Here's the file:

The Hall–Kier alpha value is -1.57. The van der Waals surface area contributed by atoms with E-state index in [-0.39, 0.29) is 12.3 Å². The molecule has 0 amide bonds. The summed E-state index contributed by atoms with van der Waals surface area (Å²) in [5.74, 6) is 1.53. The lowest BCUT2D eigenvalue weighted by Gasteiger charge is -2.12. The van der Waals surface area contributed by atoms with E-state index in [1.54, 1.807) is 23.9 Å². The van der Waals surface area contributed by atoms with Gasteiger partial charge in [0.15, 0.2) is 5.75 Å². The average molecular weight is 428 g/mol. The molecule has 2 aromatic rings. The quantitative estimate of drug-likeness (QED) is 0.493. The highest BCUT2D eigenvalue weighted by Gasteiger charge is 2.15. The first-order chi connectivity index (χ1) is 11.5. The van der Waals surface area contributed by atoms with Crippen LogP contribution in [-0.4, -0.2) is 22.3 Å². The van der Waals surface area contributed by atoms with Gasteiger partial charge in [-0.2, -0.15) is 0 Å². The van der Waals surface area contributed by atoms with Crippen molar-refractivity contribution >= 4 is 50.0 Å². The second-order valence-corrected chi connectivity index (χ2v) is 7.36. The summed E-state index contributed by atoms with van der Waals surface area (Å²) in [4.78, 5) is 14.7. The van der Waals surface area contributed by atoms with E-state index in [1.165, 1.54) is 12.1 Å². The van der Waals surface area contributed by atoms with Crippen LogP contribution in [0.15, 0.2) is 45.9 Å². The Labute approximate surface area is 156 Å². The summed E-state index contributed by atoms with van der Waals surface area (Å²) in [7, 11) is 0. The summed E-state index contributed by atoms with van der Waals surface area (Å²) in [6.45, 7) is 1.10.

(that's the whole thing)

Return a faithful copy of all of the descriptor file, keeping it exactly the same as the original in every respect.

The Hall–Kier alpha value is -1.57. The van der Waals surface area contributed by atoms with E-state index in [-0.39, 0.29) is 12.3 Å². The molecule has 0 amide bonds. The summed E-state index contributed by atoms with van der Waals surface area (Å²) in [5.74, 6) is 1.53. The lowest BCUT2D eigenvalue weighted by Gasteiger charge is -2.12. The van der Waals surface area contributed by atoms with E-state index in [1.54, 1.807) is 23.9 Å². The van der Waals surface area contributed by atoms with Gasteiger partial charge in [0.15, 0.2) is 5.75 Å². The average molecular weight is 428 g/mol. The molecule has 2 aromatic rings. The quantitative estimate of drug-likeness (QED) is 0.493. The highest BCUT2D eigenvalue weighted by Gasteiger charge is 2.15. The first-order chi connectivity index (χ1) is 11.5. The van der Waals surface area contributed by atoms with Crippen LogP contribution in [-0.4, -0.2) is 22.3 Å². The van der Waals surface area contributed by atoms with Gasteiger partial charge in [-0.2, -0.15) is 0 Å². The van der Waals surface area contributed by atoms with Crippen molar-refractivity contribution >= 4 is 50.0 Å². The second-order valence-corrected chi connectivity index (χ2v) is 7.36. The summed E-state index contributed by atoms with van der Waals surface area (Å²) in [4.78, 5) is 14.7. The van der Waals surface area contributed by atoms with E-state index in [1.165, 1.54) is 12.1 Å². The van der Waals surface area contributed by atoms with Crippen LogP contribution in [0.15, 0.2) is 45.9 Å². The Labute approximate surface area is 156 Å². The summed E-state index contributed by atoms with van der Waals surface area (Å²) in [7, 11) is 0. The summed E-state index contributed by atoms with van der Waals surface area (Å²) in [6.45, 7) is 1.10.